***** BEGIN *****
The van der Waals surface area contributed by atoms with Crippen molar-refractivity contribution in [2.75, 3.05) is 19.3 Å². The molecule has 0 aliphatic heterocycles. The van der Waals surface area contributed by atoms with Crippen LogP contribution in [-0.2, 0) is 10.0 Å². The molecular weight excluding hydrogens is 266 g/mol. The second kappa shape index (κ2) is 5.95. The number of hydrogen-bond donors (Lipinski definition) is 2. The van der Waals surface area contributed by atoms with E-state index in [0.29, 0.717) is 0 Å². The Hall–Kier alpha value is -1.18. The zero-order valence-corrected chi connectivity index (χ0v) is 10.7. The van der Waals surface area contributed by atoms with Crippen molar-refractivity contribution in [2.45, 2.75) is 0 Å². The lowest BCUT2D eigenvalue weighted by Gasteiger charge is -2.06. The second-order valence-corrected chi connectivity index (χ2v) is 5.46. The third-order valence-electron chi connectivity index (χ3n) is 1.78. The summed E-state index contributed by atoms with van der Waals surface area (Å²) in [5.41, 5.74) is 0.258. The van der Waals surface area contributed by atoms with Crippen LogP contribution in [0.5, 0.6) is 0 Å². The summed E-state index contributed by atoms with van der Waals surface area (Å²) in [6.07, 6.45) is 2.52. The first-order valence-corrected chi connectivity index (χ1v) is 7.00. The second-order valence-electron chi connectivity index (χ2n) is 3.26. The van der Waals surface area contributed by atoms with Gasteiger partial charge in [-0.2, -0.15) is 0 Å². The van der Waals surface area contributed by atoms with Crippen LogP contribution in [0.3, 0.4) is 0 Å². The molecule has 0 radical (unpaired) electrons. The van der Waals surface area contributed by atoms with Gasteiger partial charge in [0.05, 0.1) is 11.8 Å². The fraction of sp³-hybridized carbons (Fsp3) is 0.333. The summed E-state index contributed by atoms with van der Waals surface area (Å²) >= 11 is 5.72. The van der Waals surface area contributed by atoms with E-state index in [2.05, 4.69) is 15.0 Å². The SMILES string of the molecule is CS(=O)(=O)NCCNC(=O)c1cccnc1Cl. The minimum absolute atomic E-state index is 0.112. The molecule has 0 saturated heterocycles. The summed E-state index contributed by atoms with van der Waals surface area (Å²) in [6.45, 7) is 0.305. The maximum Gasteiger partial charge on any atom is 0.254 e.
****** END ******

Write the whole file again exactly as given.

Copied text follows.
The van der Waals surface area contributed by atoms with Crippen molar-refractivity contribution in [2.75, 3.05) is 19.3 Å². The molecule has 0 aliphatic heterocycles. The van der Waals surface area contributed by atoms with Crippen LogP contribution in [-0.2, 0) is 10.0 Å². The molecular weight excluding hydrogens is 266 g/mol. The second kappa shape index (κ2) is 5.95. The number of hydrogen-bond donors (Lipinski definition) is 2. The van der Waals surface area contributed by atoms with E-state index in [0.29, 0.717) is 0 Å². The Hall–Kier alpha value is -1.18. The zero-order valence-corrected chi connectivity index (χ0v) is 10.7. The van der Waals surface area contributed by atoms with Crippen molar-refractivity contribution in [2.45, 2.75) is 0 Å². The lowest BCUT2D eigenvalue weighted by Gasteiger charge is -2.06. The second-order valence-corrected chi connectivity index (χ2v) is 5.46. The third-order valence-electron chi connectivity index (χ3n) is 1.78. The summed E-state index contributed by atoms with van der Waals surface area (Å²) in [5.41, 5.74) is 0.258. The van der Waals surface area contributed by atoms with Crippen LogP contribution in [0.5, 0.6) is 0 Å². The summed E-state index contributed by atoms with van der Waals surface area (Å²) in [6.07, 6.45) is 2.52. The first-order valence-corrected chi connectivity index (χ1v) is 7.00. The second-order valence-electron chi connectivity index (χ2n) is 3.26. The van der Waals surface area contributed by atoms with Gasteiger partial charge in [-0.2, -0.15) is 0 Å². The van der Waals surface area contributed by atoms with Crippen LogP contribution in [0.3, 0.4) is 0 Å². The molecule has 0 radical (unpaired) electrons. The van der Waals surface area contributed by atoms with Gasteiger partial charge in [0.05, 0.1) is 11.8 Å². The fraction of sp³-hybridized carbons (Fsp3) is 0.333. The summed E-state index contributed by atoms with van der Waals surface area (Å²) >= 11 is 5.72. The van der Waals surface area contributed by atoms with E-state index in [2.05, 4.69) is 15.0 Å². The SMILES string of the molecule is CS(=O)(=O)NCCNC(=O)c1cccnc1Cl. The minimum absolute atomic E-state index is 0.112. The molecule has 0 saturated heterocycles. The summed E-state index contributed by atoms with van der Waals surface area (Å²) in [6.45, 7) is 0.305. The maximum Gasteiger partial charge on any atom is 0.254 e.